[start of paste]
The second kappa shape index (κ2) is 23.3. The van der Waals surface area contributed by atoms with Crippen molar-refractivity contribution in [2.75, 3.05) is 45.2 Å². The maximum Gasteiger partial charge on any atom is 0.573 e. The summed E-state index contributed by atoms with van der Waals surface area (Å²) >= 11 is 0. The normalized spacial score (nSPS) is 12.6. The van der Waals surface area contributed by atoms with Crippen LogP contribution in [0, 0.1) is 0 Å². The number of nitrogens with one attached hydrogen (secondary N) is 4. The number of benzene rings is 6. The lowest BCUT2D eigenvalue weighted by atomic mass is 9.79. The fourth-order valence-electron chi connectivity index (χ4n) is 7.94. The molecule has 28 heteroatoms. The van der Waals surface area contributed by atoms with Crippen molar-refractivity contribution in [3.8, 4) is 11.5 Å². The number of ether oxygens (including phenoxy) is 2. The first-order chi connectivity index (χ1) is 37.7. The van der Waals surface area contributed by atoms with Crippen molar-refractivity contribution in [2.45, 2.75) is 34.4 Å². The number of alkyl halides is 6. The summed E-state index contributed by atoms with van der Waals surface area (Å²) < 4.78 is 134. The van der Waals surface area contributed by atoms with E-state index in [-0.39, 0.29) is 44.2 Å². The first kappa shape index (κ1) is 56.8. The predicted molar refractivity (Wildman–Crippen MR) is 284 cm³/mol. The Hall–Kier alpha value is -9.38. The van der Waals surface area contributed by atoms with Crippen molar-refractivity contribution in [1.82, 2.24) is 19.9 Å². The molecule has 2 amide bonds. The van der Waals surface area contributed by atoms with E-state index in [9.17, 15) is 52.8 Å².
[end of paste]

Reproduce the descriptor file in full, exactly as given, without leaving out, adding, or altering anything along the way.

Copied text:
The second kappa shape index (κ2) is 23.3. The van der Waals surface area contributed by atoms with Crippen molar-refractivity contribution in [2.75, 3.05) is 45.2 Å². The maximum Gasteiger partial charge on any atom is 0.573 e. The summed E-state index contributed by atoms with van der Waals surface area (Å²) >= 11 is 0. The normalized spacial score (nSPS) is 12.6. The van der Waals surface area contributed by atoms with Crippen LogP contribution in [0, 0.1) is 0 Å². The number of nitrogens with one attached hydrogen (secondary N) is 4. The number of benzene rings is 6. The lowest BCUT2D eigenvalue weighted by atomic mass is 9.79. The fourth-order valence-electron chi connectivity index (χ4n) is 7.94. The molecule has 28 heteroatoms. The van der Waals surface area contributed by atoms with Crippen molar-refractivity contribution in [3.8, 4) is 11.5 Å². The number of ether oxygens (including phenoxy) is 2. The first-order chi connectivity index (χ1) is 37.7. The van der Waals surface area contributed by atoms with Crippen molar-refractivity contribution in [2.45, 2.75) is 34.4 Å². The number of alkyl halides is 6. The summed E-state index contributed by atoms with van der Waals surface area (Å²) < 4.78 is 134. The van der Waals surface area contributed by atoms with E-state index in [-0.39, 0.29) is 44.2 Å². The first kappa shape index (κ1) is 56.8. The predicted molar refractivity (Wildman–Crippen MR) is 284 cm³/mol. The Hall–Kier alpha value is -9.38. The van der Waals surface area contributed by atoms with Crippen molar-refractivity contribution in [1.82, 2.24) is 19.9 Å². The molecule has 2 amide bonds. The van der Waals surface area contributed by atoms with E-state index in [9.17, 15) is 52.8 Å².